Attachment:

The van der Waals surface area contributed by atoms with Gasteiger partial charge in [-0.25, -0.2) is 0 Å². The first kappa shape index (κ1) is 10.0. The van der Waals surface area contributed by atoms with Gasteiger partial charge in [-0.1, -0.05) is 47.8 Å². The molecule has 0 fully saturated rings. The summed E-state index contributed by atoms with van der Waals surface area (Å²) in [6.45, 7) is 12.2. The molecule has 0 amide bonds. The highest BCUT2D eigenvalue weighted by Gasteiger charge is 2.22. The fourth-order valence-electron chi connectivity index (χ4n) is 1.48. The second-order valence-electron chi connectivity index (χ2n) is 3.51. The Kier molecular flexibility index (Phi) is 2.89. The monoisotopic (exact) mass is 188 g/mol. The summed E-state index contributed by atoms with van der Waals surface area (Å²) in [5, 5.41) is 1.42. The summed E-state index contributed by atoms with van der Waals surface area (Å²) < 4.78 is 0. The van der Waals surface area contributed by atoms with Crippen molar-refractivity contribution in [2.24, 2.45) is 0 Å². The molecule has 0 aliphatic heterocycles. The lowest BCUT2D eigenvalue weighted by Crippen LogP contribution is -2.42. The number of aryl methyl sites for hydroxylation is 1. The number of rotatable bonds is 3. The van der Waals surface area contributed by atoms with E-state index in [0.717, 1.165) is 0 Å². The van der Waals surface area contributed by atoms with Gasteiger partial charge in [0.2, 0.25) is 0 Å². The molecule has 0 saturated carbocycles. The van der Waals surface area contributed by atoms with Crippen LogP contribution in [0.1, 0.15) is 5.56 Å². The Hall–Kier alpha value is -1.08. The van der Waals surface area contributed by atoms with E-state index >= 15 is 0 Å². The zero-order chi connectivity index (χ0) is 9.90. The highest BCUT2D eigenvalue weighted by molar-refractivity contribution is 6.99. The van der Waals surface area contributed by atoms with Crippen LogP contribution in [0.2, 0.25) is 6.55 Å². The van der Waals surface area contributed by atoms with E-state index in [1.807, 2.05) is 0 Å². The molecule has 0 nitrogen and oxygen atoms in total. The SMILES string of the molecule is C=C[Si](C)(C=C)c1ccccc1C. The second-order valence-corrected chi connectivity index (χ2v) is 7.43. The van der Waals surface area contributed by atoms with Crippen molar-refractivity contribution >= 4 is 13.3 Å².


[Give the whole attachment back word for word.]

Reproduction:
The van der Waals surface area contributed by atoms with Gasteiger partial charge in [-0.25, -0.2) is 0 Å². The first kappa shape index (κ1) is 10.0. The van der Waals surface area contributed by atoms with Gasteiger partial charge in [-0.1, -0.05) is 47.8 Å². The molecule has 0 fully saturated rings. The summed E-state index contributed by atoms with van der Waals surface area (Å²) in [6.45, 7) is 12.2. The molecule has 0 amide bonds. The highest BCUT2D eigenvalue weighted by Gasteiger charge is 2.22. The fourth-order valence-electron chi connectivity index (χ4n) is 1.48. The second-order valence-electron chi connectivity index (χ2n) is 3.51. The Kier molecular flexibility index (Phi) is 2.89. The monoisotopic (exact) mass is 188 g/mol. The summed E-state index contributed by atoms with van der Waals surface area (Å²) in [5, 5.41) is 1.42. The summed E-state index contributed by atoms with van der Waals surface area (Å²) < 4.78 is 0. The van der Waals surface area contributed by atoms with Crippen molar-refractivity contribution in [2.24, 2.45) is 0 Å². The molecule has 0 aliphatic heterocycles. The lowest BCUT2D eigenvalue weighted by Crippen LogP contribution is -2.42. The number of aryl methyl sites for hydroxylation is 1. The number of rotatable bonds is 3. The van der Waals surface area contributed by atoms with E-state index in [0.717, 1.165) is 0 Å². The van der Waals surface area contributed by atoms with Gasteiger partial charge in [0.2, 0.25) is 0 Å². The molecule has 0 saturated carbocycles. The van der Waals surface area contributed by atoms with Crippen LogP contribution in [0.1, 0.15) is 5.56 Å². The Hall–Kier alpha value is -1.08. The van der Waals surface area contributed by atoms with E-state index >= 15 is 0 Å². The zero-order chi connectivity index (χ0) is 9.90. The highest BCUT2D eigenvalue weighted by molar-refractivity contribution is 6.99. The van der Waals surface area contributed by atoms with Crippen LogP contribution in [0.2, 0.25) is 6.55 Å². The van der Waals surface area contributed by atoms with E-state index in [1.807, 2.05) is 0 Å². The molecule has 0 nitrogen and oxygen atoms in total. The SMILES string of the molecule is C=C[Si](C)(C=C)c1ccccc1C. The second-order valence-corrected chi connectivity index (χ2v) is 7.43. The van der Waals surface area contributed by atoms with Crippen molar-refractivity contribution >= 4 is 13.3 Å².